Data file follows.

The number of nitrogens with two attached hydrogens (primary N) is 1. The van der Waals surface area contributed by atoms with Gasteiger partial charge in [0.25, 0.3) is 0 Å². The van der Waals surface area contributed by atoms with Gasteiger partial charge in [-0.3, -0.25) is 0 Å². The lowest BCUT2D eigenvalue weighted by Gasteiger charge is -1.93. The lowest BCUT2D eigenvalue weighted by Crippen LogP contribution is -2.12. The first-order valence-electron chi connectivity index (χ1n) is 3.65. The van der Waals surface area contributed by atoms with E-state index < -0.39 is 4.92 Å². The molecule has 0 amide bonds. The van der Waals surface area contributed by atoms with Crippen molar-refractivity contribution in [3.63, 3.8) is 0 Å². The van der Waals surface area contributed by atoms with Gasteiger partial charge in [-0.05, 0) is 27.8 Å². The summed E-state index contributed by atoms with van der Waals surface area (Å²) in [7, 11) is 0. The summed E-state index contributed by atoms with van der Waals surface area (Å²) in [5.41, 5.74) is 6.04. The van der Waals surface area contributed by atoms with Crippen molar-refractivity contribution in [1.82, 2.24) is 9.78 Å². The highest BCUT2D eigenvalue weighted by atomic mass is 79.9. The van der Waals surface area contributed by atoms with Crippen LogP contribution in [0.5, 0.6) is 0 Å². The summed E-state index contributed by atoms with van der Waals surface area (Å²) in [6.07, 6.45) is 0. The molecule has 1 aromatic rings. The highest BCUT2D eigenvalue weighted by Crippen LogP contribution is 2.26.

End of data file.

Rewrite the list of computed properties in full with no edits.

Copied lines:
The number of nitrogens with two attached hydrogens (primary N) is 1. The van der Waals surface area contributed by atoms with Gasteiger partial charge in [0.25, 0.3) is 0 Å². The van der Waals surface area contributed by atoms with Gasteiger partial charge in [-0.3, -0.25) is 0 Å². The lowest BCUT2D eigenvalue weighted by Gasteiger charge is -1.93. The lowest BCUT2D eigenvalue weighted by Crippen LogP contribution is -2.12. The first-order valence-electron chi connectivity index (χ1n) is 3.65. The van der Waals surface area contributed by atoms with E-state index < -0.39 is 4.92 Å². The molecule has 0 amide bonds. The van der Waals surface area contributed by atoms with Crippen molar-refractivity contribution in [3.63, 3.8) is 0 Å². The van der Waals surface area contributed by atoms with Gasteiger partial charge in [-0.05, 0) is 27.8 Å². The summed E-state index contributed by atoms with van der Waals surface area (Å²) in [7, 11) is 0. The summed E-state index contributed by atoms with van der Waals surface area (Å²) in [5.41, 5.74) is 6.04. The van der Waals surface area contributed by atoms with Crippen molar-refractivity contribution in [1.82, 2.24) is 9.78 Å². The highest BCUT2D eigenvalue weighted by atomic mass is 79.9. The van der Waals surface area contributed by atoms with Crippen LogP contribution in [0.5, 0.6) is 0 Å². The summed E-state index contributed by atoms with van der Waals surface area (Å²) in [6.07, 6.45) is 0. The molecule has 1 aromatic rings. The highest BCUT2D eigenvalue weighted by Crippen LogP contribution is 2.26.